Top reporter Laura Lake has struck journalistic gold.
She’s discovered a super-exclusive English village where the rich and famous own weekend retreats. Where film stars, Turner-prize winners and Cabinet ministers park their helicopters outside the gastropub and buy £100 sourdough loaves from the deli.
Outsiders are strictly forbidden. But luckily Laura’s best friend Lulu, a logo-obsessed socialite with a heart as huge as her sunglasses, suddenly fancies a quiet life in the country. The door to this enchanted rural idyll opens for Laura. Revealing a great professional opportunity.
Can Laura write an exposé before the snobbish villagers suss her true identity? And before the world’s poshest pub quiz triggers a political scandal not seen since Profumo?
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‘What did you think?’ she asked Harry. He had seemed rather annoyingly unmoved by the fact she had once gone out with James Bond.
‘I liked that bit when he got clubbed and shoved in the vat of baked beans,’ Harry replied. ‘Shame he came round before he got to the canning machine.’
Laura smiled. Perhaps Harry was jealous after all. The baked beans episode had reminded her of the horrible flat where Caspar had lived at his lowest ebb. The loo had lacked a seat and the only utensil had been an unwashed spatula that the four or five residents – all male – shared to eat beans straight out of the tin. ‘Do you think that sort of thing really happens?’ she asked.
‘What – a protocol that could destroy the world with poison gas from contaminated baked beans?’ Harry gave an incredulous snort.
‘Well, all of it. The spy thing.’
Harry grinned. ‘If you’re asking me whether James Bond is an accurate reflection of the security services…’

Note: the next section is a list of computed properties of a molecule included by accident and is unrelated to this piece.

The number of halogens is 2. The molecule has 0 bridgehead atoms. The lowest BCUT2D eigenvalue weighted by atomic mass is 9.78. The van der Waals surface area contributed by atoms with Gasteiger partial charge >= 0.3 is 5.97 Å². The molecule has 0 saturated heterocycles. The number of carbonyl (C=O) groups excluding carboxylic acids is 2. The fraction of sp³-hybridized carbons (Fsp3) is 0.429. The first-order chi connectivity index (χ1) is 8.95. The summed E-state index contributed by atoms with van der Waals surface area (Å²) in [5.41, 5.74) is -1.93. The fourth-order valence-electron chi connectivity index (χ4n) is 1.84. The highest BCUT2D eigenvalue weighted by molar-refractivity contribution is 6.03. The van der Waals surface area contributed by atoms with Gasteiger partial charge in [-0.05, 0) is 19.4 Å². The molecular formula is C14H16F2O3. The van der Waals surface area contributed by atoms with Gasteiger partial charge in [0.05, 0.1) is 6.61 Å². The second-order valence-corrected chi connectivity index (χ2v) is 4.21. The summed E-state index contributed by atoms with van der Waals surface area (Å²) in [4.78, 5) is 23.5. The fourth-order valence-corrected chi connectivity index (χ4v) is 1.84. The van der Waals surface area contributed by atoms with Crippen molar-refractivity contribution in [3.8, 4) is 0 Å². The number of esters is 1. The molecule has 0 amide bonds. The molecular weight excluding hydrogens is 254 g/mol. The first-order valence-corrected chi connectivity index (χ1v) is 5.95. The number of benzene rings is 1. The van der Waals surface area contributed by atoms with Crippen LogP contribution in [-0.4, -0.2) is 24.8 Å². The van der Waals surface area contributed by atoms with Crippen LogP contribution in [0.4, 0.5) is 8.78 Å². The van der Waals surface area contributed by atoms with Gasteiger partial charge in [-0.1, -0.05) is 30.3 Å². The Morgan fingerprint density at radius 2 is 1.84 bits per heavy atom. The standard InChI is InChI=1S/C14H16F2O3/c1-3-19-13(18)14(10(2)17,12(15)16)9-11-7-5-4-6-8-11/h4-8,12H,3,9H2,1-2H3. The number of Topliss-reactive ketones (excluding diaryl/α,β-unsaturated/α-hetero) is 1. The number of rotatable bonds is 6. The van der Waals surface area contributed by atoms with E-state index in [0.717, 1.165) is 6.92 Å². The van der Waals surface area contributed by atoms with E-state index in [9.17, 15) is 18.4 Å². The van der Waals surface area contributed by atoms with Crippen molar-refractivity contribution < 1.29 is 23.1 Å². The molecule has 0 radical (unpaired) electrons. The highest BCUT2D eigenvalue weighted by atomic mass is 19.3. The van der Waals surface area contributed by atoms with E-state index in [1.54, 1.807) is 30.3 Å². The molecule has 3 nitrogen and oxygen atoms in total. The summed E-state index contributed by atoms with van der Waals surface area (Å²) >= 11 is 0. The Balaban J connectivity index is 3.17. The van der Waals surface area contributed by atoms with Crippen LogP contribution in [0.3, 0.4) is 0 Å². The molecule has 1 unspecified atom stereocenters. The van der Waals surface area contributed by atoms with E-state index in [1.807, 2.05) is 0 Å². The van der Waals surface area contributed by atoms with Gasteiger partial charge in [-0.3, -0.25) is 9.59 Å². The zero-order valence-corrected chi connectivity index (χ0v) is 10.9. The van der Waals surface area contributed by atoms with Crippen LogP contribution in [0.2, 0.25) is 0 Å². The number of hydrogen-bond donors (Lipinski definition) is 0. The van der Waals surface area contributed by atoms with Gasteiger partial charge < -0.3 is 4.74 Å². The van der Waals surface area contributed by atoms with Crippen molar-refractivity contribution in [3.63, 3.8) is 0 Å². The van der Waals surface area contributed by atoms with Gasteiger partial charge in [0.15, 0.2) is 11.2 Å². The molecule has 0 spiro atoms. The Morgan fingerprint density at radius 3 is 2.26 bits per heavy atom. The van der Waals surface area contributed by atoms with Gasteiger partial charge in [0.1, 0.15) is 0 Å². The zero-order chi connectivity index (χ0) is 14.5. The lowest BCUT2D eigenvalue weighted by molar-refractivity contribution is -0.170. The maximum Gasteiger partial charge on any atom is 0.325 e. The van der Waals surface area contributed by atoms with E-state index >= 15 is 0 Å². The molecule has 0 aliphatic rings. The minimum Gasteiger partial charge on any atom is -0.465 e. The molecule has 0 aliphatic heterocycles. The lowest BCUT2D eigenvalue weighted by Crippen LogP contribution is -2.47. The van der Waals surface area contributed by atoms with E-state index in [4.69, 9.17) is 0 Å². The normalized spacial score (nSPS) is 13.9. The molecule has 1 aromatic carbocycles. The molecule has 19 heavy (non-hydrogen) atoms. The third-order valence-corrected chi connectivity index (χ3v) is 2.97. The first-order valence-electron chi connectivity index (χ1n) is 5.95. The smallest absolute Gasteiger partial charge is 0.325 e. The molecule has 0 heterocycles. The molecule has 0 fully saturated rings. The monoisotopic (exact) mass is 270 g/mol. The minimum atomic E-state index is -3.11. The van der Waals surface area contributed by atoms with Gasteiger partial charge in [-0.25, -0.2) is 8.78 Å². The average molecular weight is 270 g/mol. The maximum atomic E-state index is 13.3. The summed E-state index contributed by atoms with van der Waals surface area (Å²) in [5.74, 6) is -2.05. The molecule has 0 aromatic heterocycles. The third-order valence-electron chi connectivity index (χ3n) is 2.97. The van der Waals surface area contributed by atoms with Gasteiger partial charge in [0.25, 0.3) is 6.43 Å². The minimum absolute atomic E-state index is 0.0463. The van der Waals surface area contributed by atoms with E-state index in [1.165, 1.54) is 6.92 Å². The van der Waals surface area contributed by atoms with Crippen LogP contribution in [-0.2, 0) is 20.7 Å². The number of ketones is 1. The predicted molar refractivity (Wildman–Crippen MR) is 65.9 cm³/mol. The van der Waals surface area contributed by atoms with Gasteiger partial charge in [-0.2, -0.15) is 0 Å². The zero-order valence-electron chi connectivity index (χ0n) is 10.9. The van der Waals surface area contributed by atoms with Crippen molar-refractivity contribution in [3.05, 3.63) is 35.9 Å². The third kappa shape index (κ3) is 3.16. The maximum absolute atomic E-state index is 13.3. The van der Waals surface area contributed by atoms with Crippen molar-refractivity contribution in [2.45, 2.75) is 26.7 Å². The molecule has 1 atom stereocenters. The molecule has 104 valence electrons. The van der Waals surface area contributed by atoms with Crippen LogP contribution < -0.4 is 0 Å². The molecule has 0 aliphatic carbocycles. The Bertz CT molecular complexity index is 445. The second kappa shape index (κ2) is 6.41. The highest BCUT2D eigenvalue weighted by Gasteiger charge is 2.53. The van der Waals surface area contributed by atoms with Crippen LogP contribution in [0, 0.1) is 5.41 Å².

‘Which I could be,’ Laura returned. Harry was always infuriatingly elusive about what he knew of MIs 5 and 6. But he had to know something. All Harry’s exposés involved international miscreants, and it seemed unlikely he investigated them without official help. Their first date had been at the Not Dead Yet Club, a place awash with foreign correspondents and diplomats. That Harry was a spy himself did not seem out of the question. Perhaps he, not Caspar, was the real James Bond.
‘… the answer is…’ Harry went on.
‘That I really wouldn’t know. Shall we get a chicken katsu curry?’ They were passing an Itsu. Laura, who had been brought up on a diet of French classics by her Parisian grandmother, shuddered. She found Harry’s lack of interest in food both baffling and appalling. His idea of Sunday lunch was a bag of steak ridge-cut chips followed by a packet of Skittles.
Inside the takeaway, Laura tried not to wince as she watched the server ladle the curry gloop over what had been a perfectly respectable chicken escalope. ‘I don’t know how you can eat that stuff,’ she said as they walked out, Harry’s dinner in a plastic bag.
‘Boarding school,’ he replied easily. ‘The food was horrendous. Dead Man’s Leg and Nun’s Toenails.’
‘Oh God, yes. We had this thing called Skeleton Stew…’
Only after offering up her own memories of school food did Laura realise he had steered her off the subject of spies completely, and they were now turning into her street.
Laura lived in Cod’s Head Row, Shoreditch. It was an area of London once synonymous with grinding poverty but now synonymous with grinding affluence. Quite literally, given the preponderance of artisan coffee roasters.
Number-one bestselling author Wendy Holden was a journalist on Tatler, The Sunday Times, and the Mail on Sunday before becoming an author. She has since written ten consecutive Sunday Times Top Ten bestsellers. She lives in Derbyshire.
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